After finally acquiring reliable disks we began doing tape backups using 7-track magnetic tapes that were IBM-compatible, but we made no serious attempt at archiving files. Finally, using a new tape backup/archiving program called DART, we began preserving nearly all files that lasted at least a day.


SAIL-DART Chronology


  • The DART archiving program was created by Ralph Gorin in 1972 and later modified by Martin Frost. Archival tapes covered 1972 Nov 5 to 1990 Aug 17 (2,984 tapes).
  • Conversion by Martin Frost from 7-track to 9-track during Feb. 1988 to Apr. 1990 destroyed a tape drive and produced 229 tapes.
  • Conversion by Bruce Baumgart, Martin Frost, John Nagle and me from 9-track tapes to SCSI disks during 1997-98 produced tar files totaling 20.76 gigabytes, which expanded into individual files totaling 53 gigabytes, with some redundancy. Copies of the archive were given to a number of people to ensure short term survivability and Bruce Baumgart made CD-ROM copies of personal files for a number of people.
  • In each tape conversion some files were lost due to read errors, generally caused by degradation over time of the magnetic recordings.
  • In 2006 Bruce Baumgart created an online archive at containing both public and private files, the latter being accessible only by individual logins.
  • A dozen videos of SAIL research results in robotics, speech understanding, display-based timesharing and other topics also have been preserved and many are viewable online, with more to come. These were originally made as 16 mm films and have a total running time of about two hours.


How long will it last?


The SAILDART web site is being increasingly accessed both by those who participated in SAIL around forty years ago and by others who want to know more about what was done in that center of innovation. Furthermore an emulator is being developed that will allow the old programs to live again! However the continuation of this web site currently depends on the one person who created and maintains it and a small charitable nonprofit corporation that embraces it. A number of earlier participants in SAIL have passed away and SAILDART is unlikely to survive the deaths of the current participants.


The first data to go should be private files. Individuals will be allowed to delete what they wish and to declare some or all of the remaining files public. Eventually, perhaps by 2030, we expect to declare all remaining files public. Thus this archive will eventually become entirely public and we believe that it will be of interest to information archaeologists. However unless a way can be found to preserve it, the whole thing will vanish, just as is happening to other web sites of the deceased.


Carnegie Mellon University has sensibly decided to preserve tributes to distinguished professors such as Allen Newell at and Herbert Simon at Stanford University and some others are thinking about this idea but haven’t yet done it. I believe they would also be well advised to preserve records of prominent alumni as a form of advertising.


Who can do this?


Candidate agencies for preserving digital records include:

  • Commercial corporations such as Google
  • Non-profit corporations such as
  • Government agencies such as the Library of Congress
  • Universities


Google has an enormous capacity for document storage and already is offering a free service for storing important documents [Google09]. However, like any commercial organization, their long term focus must be on their bottom line and, if they eventually falter in that area, as most high tech organizations do sooner or later, they likely will have to curtail their archiving activities. If things got even worse, they might go out of business or be purchased by another commercial organization that might end up terminating archiving activities. has done an excellent job of recording and preserving web information but is very much dependent on the organizers who put it together and the volunteers and sponsors who have kept it going so far. It might still be operating a thousand years from now but I seriously doubt it and that goes for any single nonprofit organization that I can think of.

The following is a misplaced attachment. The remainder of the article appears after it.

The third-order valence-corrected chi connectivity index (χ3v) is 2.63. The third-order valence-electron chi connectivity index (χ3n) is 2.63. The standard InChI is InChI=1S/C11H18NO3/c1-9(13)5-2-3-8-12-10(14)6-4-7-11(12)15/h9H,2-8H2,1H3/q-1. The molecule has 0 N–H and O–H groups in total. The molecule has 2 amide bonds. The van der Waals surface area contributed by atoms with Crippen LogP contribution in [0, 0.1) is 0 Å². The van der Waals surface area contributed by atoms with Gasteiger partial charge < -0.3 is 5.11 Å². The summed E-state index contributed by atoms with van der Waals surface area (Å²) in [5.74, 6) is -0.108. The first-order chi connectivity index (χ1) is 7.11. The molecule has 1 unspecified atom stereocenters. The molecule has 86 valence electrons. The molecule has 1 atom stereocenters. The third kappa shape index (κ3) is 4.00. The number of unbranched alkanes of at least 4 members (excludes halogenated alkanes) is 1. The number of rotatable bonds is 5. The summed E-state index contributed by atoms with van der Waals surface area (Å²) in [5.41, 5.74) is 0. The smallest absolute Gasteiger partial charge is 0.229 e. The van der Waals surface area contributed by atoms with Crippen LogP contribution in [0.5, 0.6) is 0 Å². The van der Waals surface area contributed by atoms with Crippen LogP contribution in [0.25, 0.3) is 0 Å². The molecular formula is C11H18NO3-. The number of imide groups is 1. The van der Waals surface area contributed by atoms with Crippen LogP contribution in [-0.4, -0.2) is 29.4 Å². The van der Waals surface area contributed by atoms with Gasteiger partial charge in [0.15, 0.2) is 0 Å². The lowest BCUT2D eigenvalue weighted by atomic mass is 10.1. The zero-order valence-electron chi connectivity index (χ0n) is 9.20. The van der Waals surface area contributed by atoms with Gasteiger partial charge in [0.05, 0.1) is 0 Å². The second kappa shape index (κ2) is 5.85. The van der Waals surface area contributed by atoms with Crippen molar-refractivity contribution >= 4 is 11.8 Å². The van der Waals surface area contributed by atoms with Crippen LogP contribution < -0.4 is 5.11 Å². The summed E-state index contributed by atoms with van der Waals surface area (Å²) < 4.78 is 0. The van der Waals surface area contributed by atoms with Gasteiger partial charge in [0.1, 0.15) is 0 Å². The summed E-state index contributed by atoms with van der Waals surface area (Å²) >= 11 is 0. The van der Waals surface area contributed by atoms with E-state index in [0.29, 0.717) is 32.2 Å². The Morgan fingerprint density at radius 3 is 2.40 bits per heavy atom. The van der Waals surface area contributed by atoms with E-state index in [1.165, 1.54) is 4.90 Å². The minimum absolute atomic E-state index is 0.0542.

A government agency such as the Library of Congress could provide long term archiving services but would inevitably be subjected to congressional curtailment in hard times as well as politicians’ natural desire to control or censor information they don’t like. There might also be problems in dealing with agencies of other governments.


Universities, on the other hand, have a natural interest in collecting and preserving information and tend to be more stable than other entities, including governments. No single university can be trusted for the long haul, but a consortium of independent universities could do it, I believe. The basic idea would be to make a number of copies of each record and distribute them around the world, so that even the eventual loss of a few universities would not end it. Given that a substantial amount of ongoing software will be required to make the archiving work and that much of that could be handled as student projects, doing it with cooperating universities would be a good fit.


I believe that the following things are needed to make long term archiving work:

  • Low cost memory (already here and getting cheaper for the foreseeable future);
  • A worldwide network to provide access (Internet);
  • A method for distributing files worldwide for backup and getting them copied to new media as needed (;
  • A fee structure that fairly charges for services and distributes income equitably among the participants;
  • A scheme for ensuring the integrity of the records being preserved;
  • Methods for translating old data structures into new formats as needed;
  • Emulators for computers that are dying or extinct;
  • Methods for translating between source languages and others, including evolving languages.


Quoting from the web site at

“LOCKSS (Lots of Copies Keep Stuff Safe), based at Stanford University Libraries, is an international community initiative that provides libraries with digital preservation tools and support so that they can easily and inexpensively collect and preserve their own copies of authorized e-content. LOCKSS, in its eleventh year, provides libraries with the open-source software and support to preserve today’s web-published materials for tomorrow’s readers while building their own collections and acquiring a copy of the assets they pay for, instead of simply leasing them. LOCKSS provides 100% post cancellation access.”